A guest post from Mark Collins, co-founder of Proxy, a computation-focused architecture practice interested in the highly complex, highly adaptable and highly performative.
What is urbanism? Etymologically, it is grounded in that now-so-titillatingly word urban, of or having to do with cities (from urbis, meaning city), and therefore not with suburban (less than urban, or better yet "next to" urban) or even rural ("open").
Such divisions are of course abstract and apply a binary inside/outside to any discussions of proximity and density, which seem to me as being the primary factors. Needless to say, any measurement of these factors would reveal a continuous gradient, and enclaves of low and high density in unexpected places. Yet another case where linguistics have failed to communicate the texture of a highly complex and articulated scenario.
What I want to talk about is the confusion we have now in relationship to density, or more appropriately worded as all of the things that "have been brought into close proximity to ourselves". Thomas Friedman is evangelizing a newly 'flattened' world (a global network of shipping containers and fiber optic lines), social networking sites have collapsed spatial relationships, augmented reality technologies that have created virtual worm-holes between disparate locations. Adjacency still matters, but technologies, standards and increasing efficiencies are finding new ways to bring us all into a workable proximity, sometimes uncomfortably so. The next age is shaping up to be a battle to keep some degree of space to ourselves, even if it is only our mind space.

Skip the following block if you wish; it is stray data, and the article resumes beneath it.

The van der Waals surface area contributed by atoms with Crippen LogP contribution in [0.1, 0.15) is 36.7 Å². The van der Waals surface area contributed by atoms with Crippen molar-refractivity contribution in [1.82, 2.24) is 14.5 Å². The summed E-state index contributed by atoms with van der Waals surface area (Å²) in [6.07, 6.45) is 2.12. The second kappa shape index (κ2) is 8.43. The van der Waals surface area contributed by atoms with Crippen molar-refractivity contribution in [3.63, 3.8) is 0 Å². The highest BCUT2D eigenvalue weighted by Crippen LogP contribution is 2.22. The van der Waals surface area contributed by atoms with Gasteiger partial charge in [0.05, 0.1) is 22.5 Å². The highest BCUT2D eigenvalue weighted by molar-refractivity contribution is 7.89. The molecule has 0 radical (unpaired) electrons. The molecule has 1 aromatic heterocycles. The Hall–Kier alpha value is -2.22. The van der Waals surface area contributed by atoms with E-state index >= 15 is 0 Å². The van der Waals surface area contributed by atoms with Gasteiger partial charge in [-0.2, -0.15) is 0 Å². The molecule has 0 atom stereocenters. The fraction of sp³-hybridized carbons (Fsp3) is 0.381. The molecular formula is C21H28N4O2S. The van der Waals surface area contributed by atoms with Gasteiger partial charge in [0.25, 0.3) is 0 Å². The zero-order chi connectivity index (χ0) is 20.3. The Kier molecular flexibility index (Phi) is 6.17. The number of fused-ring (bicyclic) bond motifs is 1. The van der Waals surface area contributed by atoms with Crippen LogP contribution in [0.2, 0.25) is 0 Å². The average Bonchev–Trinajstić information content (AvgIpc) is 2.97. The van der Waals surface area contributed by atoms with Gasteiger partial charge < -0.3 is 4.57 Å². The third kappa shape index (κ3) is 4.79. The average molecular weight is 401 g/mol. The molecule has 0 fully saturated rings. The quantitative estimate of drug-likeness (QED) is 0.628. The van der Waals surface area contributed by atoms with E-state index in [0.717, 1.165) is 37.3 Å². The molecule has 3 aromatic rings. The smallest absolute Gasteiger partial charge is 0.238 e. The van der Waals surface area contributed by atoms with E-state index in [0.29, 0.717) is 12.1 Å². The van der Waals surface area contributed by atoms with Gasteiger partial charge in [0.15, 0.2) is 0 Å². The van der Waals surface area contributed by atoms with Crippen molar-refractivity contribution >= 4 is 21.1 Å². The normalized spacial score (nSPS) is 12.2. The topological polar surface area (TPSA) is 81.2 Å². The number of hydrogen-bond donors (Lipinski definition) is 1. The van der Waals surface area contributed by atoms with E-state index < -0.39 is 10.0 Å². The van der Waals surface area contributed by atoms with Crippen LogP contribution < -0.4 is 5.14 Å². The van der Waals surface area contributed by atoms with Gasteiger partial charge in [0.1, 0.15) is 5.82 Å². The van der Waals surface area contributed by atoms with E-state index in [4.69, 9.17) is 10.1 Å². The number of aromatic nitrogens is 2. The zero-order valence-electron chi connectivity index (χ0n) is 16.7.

A few broad questions, which might bracket my own contributions:
Is spatial density still the primary factor in urbanism? In our consumption and management of resources? In our attitudes towards others and inclusiveness towards other viewpoints? In creating critical masses for innovation?
Do technologies benefit and find more traction to the degree that they correlate to and extend existing spatial practices (augmented reality, GPS) or to the degree that they collapse or replace those distinctions (social networking's own version of proximity, degrees of separation through contacts)
How does a language of mathematics, via scripting, agents, mapping, or parametric design work to both modify, structure or otherwise reveal a more diverse and textured condition of urbanity, rather than course linguistic divisions that too easily slips into self-satisfaction, marketing or boosterism?
Clearly, urbanism is on the rise. The questions is how the values of previous forms continue into the new flavors, especialy those that are highly structured along the lines of global capital (talked about too much), technological innovation, communication technologies (not talked about enough within architecture) and modern construction technologies (both software and hardware). To be continued!